Chancellor Nicholas Dirks released the following statement today (Thursday, Nov. 20):
I fully support the Regents’ approval of a comprehensive tuition plan. It is a necessary response to the massive state disinvestment in the University of California. If the University of California at Berkeley is to maintain its academic preeminence along with its commitment to access, affordability and public service, we need a sensible budget plan. The comprehensive tuition plan balances a much-needed though moderate increase in tuition with an equally necessary degree of predictability and stability for students and their families.
Much of the recent outcry against any tuition increases has obscured key elements of the university’s financial reality, as well as the extent to which low-income students will be impacted by the increase in tuition. These are some important facts:
- Californian students from families with annual incomes under $80,000 will continue to have tuition and fees fully covered by financial aid, and the vast majority of California students from families earning less than $150,000 a year will see no increase.
- On a per-student basis, state funding for the University of California has never been lower. As the Los Angeles Times stated in a recent editorial, “State funding today (for the UC) is still about $460 million below where it was in 2007-08.”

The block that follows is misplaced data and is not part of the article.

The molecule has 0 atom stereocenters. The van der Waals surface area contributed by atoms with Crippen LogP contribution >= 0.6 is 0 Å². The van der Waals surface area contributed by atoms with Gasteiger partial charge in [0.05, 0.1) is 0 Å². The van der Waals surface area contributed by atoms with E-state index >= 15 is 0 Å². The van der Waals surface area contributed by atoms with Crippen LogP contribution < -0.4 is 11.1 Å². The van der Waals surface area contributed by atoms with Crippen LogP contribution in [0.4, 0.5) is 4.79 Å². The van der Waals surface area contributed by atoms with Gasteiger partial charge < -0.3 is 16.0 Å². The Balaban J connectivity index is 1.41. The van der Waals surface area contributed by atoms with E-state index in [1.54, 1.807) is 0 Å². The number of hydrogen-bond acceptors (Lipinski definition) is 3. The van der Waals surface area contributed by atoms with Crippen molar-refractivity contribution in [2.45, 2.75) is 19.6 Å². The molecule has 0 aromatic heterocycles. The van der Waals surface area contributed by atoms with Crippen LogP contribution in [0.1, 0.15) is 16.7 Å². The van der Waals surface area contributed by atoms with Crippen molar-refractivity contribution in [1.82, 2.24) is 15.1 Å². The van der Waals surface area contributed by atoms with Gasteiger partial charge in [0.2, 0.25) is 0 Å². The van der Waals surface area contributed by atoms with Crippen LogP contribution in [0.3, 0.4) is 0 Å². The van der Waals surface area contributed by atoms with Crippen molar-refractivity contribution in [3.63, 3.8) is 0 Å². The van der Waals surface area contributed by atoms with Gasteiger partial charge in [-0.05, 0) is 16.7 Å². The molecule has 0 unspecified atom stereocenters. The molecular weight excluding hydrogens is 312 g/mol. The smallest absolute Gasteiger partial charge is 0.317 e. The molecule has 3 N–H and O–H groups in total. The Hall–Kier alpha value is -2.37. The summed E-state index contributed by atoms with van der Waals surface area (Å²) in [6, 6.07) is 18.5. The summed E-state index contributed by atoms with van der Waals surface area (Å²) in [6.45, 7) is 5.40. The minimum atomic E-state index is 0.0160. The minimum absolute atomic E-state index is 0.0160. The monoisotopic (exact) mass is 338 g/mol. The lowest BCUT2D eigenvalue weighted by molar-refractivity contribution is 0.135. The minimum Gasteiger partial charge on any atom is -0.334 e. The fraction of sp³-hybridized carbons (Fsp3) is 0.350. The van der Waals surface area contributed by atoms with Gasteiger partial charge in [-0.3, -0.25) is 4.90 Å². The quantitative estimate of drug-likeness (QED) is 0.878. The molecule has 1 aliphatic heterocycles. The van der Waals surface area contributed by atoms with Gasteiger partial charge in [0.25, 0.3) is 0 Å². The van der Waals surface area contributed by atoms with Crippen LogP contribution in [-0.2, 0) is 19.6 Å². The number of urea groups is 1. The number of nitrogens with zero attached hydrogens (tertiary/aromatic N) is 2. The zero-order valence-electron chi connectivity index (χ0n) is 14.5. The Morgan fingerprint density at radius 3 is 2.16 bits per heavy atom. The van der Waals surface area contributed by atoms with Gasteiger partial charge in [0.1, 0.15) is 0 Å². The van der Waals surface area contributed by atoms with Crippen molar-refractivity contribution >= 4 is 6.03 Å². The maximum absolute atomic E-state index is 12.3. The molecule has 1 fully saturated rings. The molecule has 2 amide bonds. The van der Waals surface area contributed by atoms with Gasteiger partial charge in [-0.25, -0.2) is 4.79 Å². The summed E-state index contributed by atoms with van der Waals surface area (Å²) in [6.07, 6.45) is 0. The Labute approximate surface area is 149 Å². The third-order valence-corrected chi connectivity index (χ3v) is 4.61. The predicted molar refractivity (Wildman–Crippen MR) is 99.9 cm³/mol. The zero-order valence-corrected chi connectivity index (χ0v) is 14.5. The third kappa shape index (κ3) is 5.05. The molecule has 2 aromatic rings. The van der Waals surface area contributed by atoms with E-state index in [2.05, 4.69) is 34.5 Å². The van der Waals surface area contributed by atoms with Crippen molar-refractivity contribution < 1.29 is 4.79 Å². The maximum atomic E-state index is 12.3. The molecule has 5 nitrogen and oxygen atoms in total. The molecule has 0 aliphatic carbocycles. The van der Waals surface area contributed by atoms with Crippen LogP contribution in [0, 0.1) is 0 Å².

- As per studies just released by the independent Public Policy Institute of California, institutional expenditures in the UC — including salaries and benefits — have NOT gone up significantly, while tuition increases have been driven solely by dramatic reductions in state subsidies.
I want to assure the Berkeley campus community that I remain an unyielding advocate for our excellence and for continued access to our university for students from across the socioeconomic spectrum. We will continue to fund one of the most robust financial-aid programs in public higher education, covering as we do the full cost of tuition for the 38 percent of our students who come from low-income families, while also providing substantial assistance for families with up to $150,000 in annual income. We will maintain our focus on programs and priorities that have kept debt levels for Berkeley students among the lowest in the country. And we will continue our efforts to reduce our operating costs in order to direct as many resources as possible to our academic core. In short, we will continue to do what is necessary to remain a beacon of excellence among universities, whether private or public, for the education we offer, the research we conduct and the service that we provide.